Zar

Caroline_afifi

New member
This isn't true. It is practiced by both Muslims and Christians. Most people dismiss it as superstition because they don't belong to that world, so they don't know about it. and those of us who do follow this way of life just get too tired trying to explain, so we just tend to keep it quiet and keep to ourselves, or we tell people what we think they can understand or what they want to hear. Like I keep saying, there is more to it than JUST A RITUAL Just as a mass and communion are only very small parts of a much larger spiritual philosophy in Catholicism, so too is the Zar only a small part of a much wider world view and spiritual perspective. To just focus on Zar without really knowing the world view and philosophy behind it is to take it out context.
Hi Tarik, which bit isnt true?

I did say that most cultures practice this kind of ritual and each is unique.
In Egypt, I know that the Christains have a different version of the Zar.
Zar for me has become a bit like the word Belly dance.

I can see by this thread that the term is being described very loosley and perhaps it is, but this is the reason this thread is bouncing around as we all have a slightly different view of what Zar means.
I am no expert in this matter but I do know a bit in relation to some practices of this nature.

We had a high profile case in the UK a few years back which led to lots of changes within childrens services.
The Child (an 8 year old girl) died as a result of constant torturing because her aunt (who was a christian) thought she was possesed. Her aunt claimed she was performing an ancient cultural ritual (described like the ZAR)

This is not a ZAR and was never refferred to as such. We have lots of practices still like this in the UK. It stops being spititual for me when kids are starved and tortured to death because of this.

My husband also worked on cases within Egypt were people died as a result (mainly young people). This was not the ZAR either. this was to do with magic and spells which are still practiced and believed in in certain areas of Egypt. Some are just seen as harmless shawazza like making the man you love impotent to any other women, but some cases have led to death.

There is a flip side to everything and not everything considered spiritual leads to divine things.

Sorry to offend anyone.
 

Caroline_afifi

New member
I have not participated in nor seen a Zar ritual (though I have seen Zar music performed). Here is what I read in an Egypt Today article from March 2005:

- - - - - - - -

In its original form, Zar is a ritual where a small circle of people gather to communicate with unseen entities or spirits. It’s one of the few healing ceremonies performed mainly by women for women in an attempt to pacify the spirits and win some measure of inner harmony.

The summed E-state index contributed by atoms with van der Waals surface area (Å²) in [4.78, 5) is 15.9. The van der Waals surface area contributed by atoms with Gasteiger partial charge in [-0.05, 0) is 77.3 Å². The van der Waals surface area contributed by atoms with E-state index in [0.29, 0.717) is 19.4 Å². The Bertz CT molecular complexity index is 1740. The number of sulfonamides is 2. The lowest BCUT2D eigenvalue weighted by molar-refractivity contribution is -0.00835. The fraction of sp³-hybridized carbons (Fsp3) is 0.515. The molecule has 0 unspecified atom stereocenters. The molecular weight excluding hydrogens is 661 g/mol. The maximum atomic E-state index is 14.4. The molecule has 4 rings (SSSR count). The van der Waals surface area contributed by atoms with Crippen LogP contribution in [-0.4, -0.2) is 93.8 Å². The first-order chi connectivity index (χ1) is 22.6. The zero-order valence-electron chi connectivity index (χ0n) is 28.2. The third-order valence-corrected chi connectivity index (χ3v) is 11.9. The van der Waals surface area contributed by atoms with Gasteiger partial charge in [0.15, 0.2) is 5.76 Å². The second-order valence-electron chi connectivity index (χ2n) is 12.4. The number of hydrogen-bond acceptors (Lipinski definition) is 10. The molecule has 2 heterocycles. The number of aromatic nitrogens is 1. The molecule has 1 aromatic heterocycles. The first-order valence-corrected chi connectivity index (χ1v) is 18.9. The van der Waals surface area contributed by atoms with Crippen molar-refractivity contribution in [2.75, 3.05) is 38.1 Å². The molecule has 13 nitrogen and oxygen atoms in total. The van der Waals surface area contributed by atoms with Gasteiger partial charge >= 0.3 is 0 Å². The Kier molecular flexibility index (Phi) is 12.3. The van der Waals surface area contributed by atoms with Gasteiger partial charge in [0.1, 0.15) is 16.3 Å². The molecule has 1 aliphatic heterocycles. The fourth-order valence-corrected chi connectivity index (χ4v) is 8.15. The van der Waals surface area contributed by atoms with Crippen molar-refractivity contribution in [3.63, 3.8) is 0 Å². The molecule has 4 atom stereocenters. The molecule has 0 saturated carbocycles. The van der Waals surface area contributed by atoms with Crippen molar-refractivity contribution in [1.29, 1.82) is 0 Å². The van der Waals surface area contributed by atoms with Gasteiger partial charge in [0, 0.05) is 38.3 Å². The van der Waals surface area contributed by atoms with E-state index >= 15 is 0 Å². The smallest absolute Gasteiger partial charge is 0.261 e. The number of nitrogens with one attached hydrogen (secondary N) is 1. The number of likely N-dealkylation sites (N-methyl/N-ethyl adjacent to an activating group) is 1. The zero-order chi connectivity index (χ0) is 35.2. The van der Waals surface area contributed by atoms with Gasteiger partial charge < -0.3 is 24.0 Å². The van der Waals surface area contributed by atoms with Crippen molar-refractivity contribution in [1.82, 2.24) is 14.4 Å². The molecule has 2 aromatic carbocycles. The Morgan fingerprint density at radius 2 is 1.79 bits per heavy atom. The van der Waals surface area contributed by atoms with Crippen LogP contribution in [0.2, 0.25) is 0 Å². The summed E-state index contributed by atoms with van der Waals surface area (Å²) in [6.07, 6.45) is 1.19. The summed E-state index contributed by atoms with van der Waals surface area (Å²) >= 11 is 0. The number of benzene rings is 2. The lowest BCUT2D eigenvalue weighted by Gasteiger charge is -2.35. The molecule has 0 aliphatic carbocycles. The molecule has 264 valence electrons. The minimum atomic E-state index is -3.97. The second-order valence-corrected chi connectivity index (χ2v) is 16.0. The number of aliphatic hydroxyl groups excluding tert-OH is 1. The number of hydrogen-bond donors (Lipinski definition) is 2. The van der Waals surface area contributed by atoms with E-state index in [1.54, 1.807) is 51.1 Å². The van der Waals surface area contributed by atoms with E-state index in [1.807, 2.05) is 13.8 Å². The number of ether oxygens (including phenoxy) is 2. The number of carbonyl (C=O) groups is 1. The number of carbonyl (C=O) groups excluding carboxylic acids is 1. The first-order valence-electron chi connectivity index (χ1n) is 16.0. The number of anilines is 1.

Traditional Zar music originated in the Sudan. Poly-rhythmic, rich and complex in melody, it is distinctively different from other Egyptian musical traditions. The underground culture was not originally intended to be a performance art and is shunned by the religious establishment, the state and the orthodox cultural elite.

The result: In recent decades, practice of the ritual has died out and ancient songs have been forgotten, helped along by the popular misconception that Zar is all about exorcisms.

For participants, it is most often a cathartic experience often leading to an altered state of consciousness, or in some cases, trance.

- - - - - - - - - -

I am not sure that only Muslims practice Zar, but I think Sudan is mostly Muslim. I would say that most or all cultures have rituals for achieving altered states of consciousness or trance. Maybe it's partly a class-based thing. Here in the US there are certainly rituals such as speaking in tongues or snake handling that those who do not practice, look down upon.

What about self-cutting. That's a practice that appears to be growing among girls especially in the West, that I imagine has the effect of relieving tortured feelings. I don't think it's religion based.

I think I once saw a video of people in the Middle East involved in some kind of ritual that ended with sticking metal skewer-type things right through their cheeks. We might think "eeeyuuuw" but what about the early Christians walking on fiery coals etc.

There are differences between religion and tradition, though they can also be related, or at least appear to be from the outside.

Cathy
Thanks for the info Cathy.

Culture and customs often become intertwined with religion despite not being directly related to the religion. Circumcision is an example of cultural and religious practice.

This why different religions have their own cultural practices.
I think the exact meaning of the cultural term of ZAR is clear on this thread. I am quite confused by it really.

Do you have any more infpo about what ZAR is and the mis-conceptions? that would be really useful.

As for self harming, do all young women from different religions do this?
I only know young women in my field of work who happen to be Christian. Whilst is is not exclusive or related to the Christian religion in any way, other religions and cultures may find this even more unacceptable so the practice is less obvious. I really dont know. It is an act of self control and release.
 

masrawy

New member
the bar is too high !!

Hey Tarik,
the bar has been set too high now that I will have two beautiful ladies when we meet. Lydia and Caroline your choice London, Paris, New York or perhaps Cairo I know great places to have good food in all of them except London.
Mahmoud
 

Aniseteph

New member